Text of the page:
Functional traits variation in snowbed plants along a snow cover gradient as a prediction of adaptation to climate warming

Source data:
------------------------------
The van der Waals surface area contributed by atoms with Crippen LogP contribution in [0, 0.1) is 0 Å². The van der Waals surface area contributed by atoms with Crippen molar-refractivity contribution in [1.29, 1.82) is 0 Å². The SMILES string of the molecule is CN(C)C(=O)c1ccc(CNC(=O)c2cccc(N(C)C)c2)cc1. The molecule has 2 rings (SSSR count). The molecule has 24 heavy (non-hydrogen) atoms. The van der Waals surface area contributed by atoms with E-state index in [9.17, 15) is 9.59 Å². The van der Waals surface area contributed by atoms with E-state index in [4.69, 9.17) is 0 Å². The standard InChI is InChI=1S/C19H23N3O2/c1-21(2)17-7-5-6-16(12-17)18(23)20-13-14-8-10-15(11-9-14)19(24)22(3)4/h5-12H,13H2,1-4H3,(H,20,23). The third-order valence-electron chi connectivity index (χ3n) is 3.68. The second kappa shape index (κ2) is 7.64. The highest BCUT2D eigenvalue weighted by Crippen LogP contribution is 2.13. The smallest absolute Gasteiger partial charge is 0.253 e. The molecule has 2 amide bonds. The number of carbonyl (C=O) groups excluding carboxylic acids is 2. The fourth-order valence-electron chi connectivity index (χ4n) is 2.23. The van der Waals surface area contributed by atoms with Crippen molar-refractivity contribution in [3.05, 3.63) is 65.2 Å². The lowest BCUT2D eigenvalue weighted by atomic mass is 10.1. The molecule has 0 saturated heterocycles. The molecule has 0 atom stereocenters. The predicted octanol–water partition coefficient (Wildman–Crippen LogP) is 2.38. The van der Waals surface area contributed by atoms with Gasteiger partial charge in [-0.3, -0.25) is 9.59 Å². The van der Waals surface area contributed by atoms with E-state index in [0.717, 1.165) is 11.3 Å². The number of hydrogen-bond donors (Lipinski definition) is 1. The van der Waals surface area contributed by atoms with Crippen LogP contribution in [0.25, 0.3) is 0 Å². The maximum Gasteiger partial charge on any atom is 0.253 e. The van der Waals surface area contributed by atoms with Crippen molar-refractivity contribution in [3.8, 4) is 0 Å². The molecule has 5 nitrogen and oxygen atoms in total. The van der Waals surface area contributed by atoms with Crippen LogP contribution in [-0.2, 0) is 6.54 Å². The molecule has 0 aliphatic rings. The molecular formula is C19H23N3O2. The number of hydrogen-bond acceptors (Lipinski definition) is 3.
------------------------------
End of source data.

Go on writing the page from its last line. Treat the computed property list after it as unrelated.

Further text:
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Snowbed habitats, i.e. topographical depressions or slopes covered by snow for most of the year and colonized by species adapted to short growing season, can be considered as model systems for research addressing the effects of climate change on alpine vegetation. Their particular environmental conditions allow the growth of plant species highly sensitive to warmer temperatures. Currently, great attention is given to functional traits as important carriers of ecological information for vascular plant species. Functional traits also vary within species, reflecting phenotypic adaptations to specific environmental conditions. The quantification of this phenotypic plasticity gives insight on how plants respond to environmental variation such as the reduction of the period of snow cover under climate warming. The aim of this study was to analyze the phenotypic plasticity of functional traits of key snowbed species (specialists and generalists) along a snow cover gradient. We considered leaf and seed traits. We investigated one siliceous and one calcareous snowbed, the first located at Gavia Pass (ca. 2700 m a.s.l., Lombardy region), the second located close to Forcella Travenanzes in the eastern Dolomites (ca. 2680 m a.s.l., Veneto region). In each snowbed, we randomly chose five to six plots in early and late snowmelt areas respectively. We identified five key species on the siliceous bedrock and six on the calcareous ones. For each key species in each snowmelt area we sampled the functional trait attributes of 20 individuals. For leaf nutrient content, the samples were pooled within each plot. We will report the effect of snow cover duration on specific leaf area (SLA), leaf dry matter content (LDMC), leaf phosphorus content (LPC), leaf nitrogen content (LNC) and seed mass of selected snowbed species. The findings on the adaptation potential of functional traits will be discussed against the background of predicted climate warming and consequent reduction of snow cover duration.